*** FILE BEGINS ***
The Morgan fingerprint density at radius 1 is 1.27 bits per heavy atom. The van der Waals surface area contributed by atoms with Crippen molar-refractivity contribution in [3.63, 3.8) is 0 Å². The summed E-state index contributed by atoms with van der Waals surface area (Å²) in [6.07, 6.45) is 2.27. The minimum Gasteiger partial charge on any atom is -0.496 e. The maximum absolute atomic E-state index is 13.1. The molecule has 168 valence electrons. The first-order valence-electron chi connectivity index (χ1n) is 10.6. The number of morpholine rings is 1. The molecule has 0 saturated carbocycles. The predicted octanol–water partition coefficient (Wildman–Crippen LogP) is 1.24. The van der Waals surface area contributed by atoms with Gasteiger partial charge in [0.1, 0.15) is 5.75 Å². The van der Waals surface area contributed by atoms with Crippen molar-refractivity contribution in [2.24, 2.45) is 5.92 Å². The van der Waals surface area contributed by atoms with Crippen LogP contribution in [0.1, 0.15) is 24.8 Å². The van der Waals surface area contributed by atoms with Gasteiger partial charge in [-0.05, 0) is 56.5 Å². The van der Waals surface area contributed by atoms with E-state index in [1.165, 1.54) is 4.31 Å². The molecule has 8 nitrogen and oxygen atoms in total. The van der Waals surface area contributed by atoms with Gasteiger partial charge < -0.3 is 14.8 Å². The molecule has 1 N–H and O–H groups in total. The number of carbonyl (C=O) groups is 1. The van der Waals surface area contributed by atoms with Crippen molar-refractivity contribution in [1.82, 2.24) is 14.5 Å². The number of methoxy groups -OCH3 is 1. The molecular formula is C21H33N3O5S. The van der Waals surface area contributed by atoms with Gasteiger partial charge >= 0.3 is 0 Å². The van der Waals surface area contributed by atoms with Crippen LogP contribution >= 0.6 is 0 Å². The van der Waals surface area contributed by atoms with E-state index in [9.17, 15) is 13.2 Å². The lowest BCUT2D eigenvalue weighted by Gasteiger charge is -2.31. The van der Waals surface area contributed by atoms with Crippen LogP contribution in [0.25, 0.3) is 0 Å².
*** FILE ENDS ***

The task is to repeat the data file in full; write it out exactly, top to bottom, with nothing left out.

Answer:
The Morgan fingerprint density at radius 1 is 1.27 bits per heavy atom. The van der Waals surface area contributed by atoms with Crippen molar-refractivity contribution in [3.63, 3.8) is 0 Å². The summed E-state index contributed by atoms with van der Waals surface area (Å²) in [6.07, 6.45) is 2.27. The minimum Gasteiger partial charge on any atom is -0.496 e. The maximum absolute atomic E-state index is 13.1. The molecule has 168 valence electrons. The first-order valence-electron chi connectivity index (χ1n) is 10.6. The number of morpholine rings is 1. The molecule has 0 saturated carbocycles. The predicted octanol–water partition coefficient (Wildman–Crippen LogP) is 1.24. The van der Waals surface area contributed by atoms with Gasteiger partial charge in [0.1, 0.15) is 5.75 Å². The van der Waals surface area contributed by atoms with Crippen molar-refractivity contribution in [2.24, 2.45) is 5.92 Å². The van der Waals surface area contributed by atoms with Crippen LogP contribution in [0.1, 0.15) is 24.8 Å². The van der Waals surface area contributed by atoms with Gasteiger partial charge in [-0.05, 0) is 56.5 Å². The van der Waals surface area contributed by atoms with E-state index in [1.165, 1.54) is 4.31 Å². The molecule has 8 nitrogen and oxygen atoms in total. The van der Waals surface area contributed by atoms with Gasteiger partial charge < -0.3 is 14.8 Å². The molecule has 1 N–H and O–H groups in total. The number of carbonyl (C=O) groups is 1. The van der Waals surface area contributed by atoms with Crippen molar-refractivity contribution in [1.82, 2.24) is 14.5 Å². The number of methoxy groups -OCH3 is 1. The molecular formula is C21H33N3O5S. The van der Waals surface area contributed by atoms with Gasteiger partial charge >= 0.3 is 0 Å². The van der Waals surface area contributed by atoms with Crippen LogP contribution >= 0.6 is 0 Å². The van der Waals surface area contributed by atoms with E-state index in [9.17, 15) is 13.2 Å². The lowest BCUT2D eigenvalue weighted by Gasteiger charge is -2.31. The van der Waals surface area contributed by atoms with Crippen LogP contribution in [0.25, 0.3) is 0 Å².